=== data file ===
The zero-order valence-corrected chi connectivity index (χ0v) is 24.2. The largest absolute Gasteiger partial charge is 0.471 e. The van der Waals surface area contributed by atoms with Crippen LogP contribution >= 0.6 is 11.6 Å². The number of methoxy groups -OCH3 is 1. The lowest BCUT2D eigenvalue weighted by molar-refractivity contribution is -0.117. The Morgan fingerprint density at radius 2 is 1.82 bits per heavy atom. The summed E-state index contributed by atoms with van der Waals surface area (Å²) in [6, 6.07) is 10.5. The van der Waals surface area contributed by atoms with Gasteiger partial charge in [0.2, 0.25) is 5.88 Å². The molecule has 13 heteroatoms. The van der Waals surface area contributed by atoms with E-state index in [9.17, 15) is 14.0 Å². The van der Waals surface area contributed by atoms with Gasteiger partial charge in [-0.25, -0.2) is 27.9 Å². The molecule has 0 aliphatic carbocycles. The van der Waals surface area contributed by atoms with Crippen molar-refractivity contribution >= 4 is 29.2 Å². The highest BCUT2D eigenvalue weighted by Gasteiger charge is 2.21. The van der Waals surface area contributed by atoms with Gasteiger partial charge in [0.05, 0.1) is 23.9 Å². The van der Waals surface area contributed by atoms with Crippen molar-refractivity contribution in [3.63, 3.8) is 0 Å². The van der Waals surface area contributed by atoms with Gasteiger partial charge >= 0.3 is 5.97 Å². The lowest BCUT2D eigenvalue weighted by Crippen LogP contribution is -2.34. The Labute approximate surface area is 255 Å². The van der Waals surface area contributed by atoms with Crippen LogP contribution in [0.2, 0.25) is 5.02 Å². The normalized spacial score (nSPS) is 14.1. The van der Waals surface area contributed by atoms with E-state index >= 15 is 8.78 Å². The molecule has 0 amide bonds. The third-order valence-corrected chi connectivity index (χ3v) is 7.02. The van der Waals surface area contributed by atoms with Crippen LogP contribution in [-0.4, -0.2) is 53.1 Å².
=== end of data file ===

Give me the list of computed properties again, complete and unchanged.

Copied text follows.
The zero-order valence-corrected chi connectivity index (χ0v) is 24.2. The largest absolute Gasteiger partial charge is 0.471 e. The van der Waals surface area contributed by atoms with Crippen LogP contribution >= 0.6 is 11.6 Å². The number of methoxy groups -OCH3 is 1. The lowest BCUT2D eigenvalue weighted by molar-refractivity contribution is -0.117. The Morgan fingerprint density at radius 2 is 1.82 bits per heavy atom. The summed E-state index contributed by atoms with van der Waals surface area (Å²) in [6, 6.07) is 10.5. The van der Waals surface area contributed by atoms with Gasteiger partial charge in [0.2, 0.25) is 5.88 Å². The molecule has 13 heteroatoms. The van der Waals surface area contributed by atoms with E-state index in [9.17, 15) is 14.0 Å². The van der Waals surface area contributed by atoms with Gasteiger partial charge in [-0.25, -0.2) is 27.9 Å². The molecule has 0 aliphatic carbocycles. The van der Waals surface area contributed by atoms with Crippen molar-refractivity contribution >= 4 is 29.2 Å². The highest BCUT2D eigenvalue weighted by Gasteiger charge is 2.21. The van der Waals surface area contributed by atoms with Gasteiger partial charge in [0.05, 0.1) is 23.9 Å². The van der Waals surface area contributed by atoms with Crippen molar-refractivity contribution in [3.63, 3.8) is 0 Å². The van der Waals surface area contributed by atoms with Gasteiger partial charge >= 0.3 is 5.97 Å². The lowest BCUT2D eigenvalue weighted by Crippen LogP contribution is -2.34. The Labute approximate surface area is 255 Å². The van der Waals surface area contributed by atoms with Crippen LogP contribution in [0.2, 0.25) is 5.02 Å². The normalized spacial score (nSPS) is 14.1. The van der Waals surface area contributed by atoms with E-state index >= 15 is 8.78 Å². The molecule has 0 amide bonds. The third-order valence-corrected chi connectivity index (χ3v) is 7.02. The van der Waals surface area contributed by atoms with Crippen LogP contribution in [-0.4, -0.2) is 53.1 Å².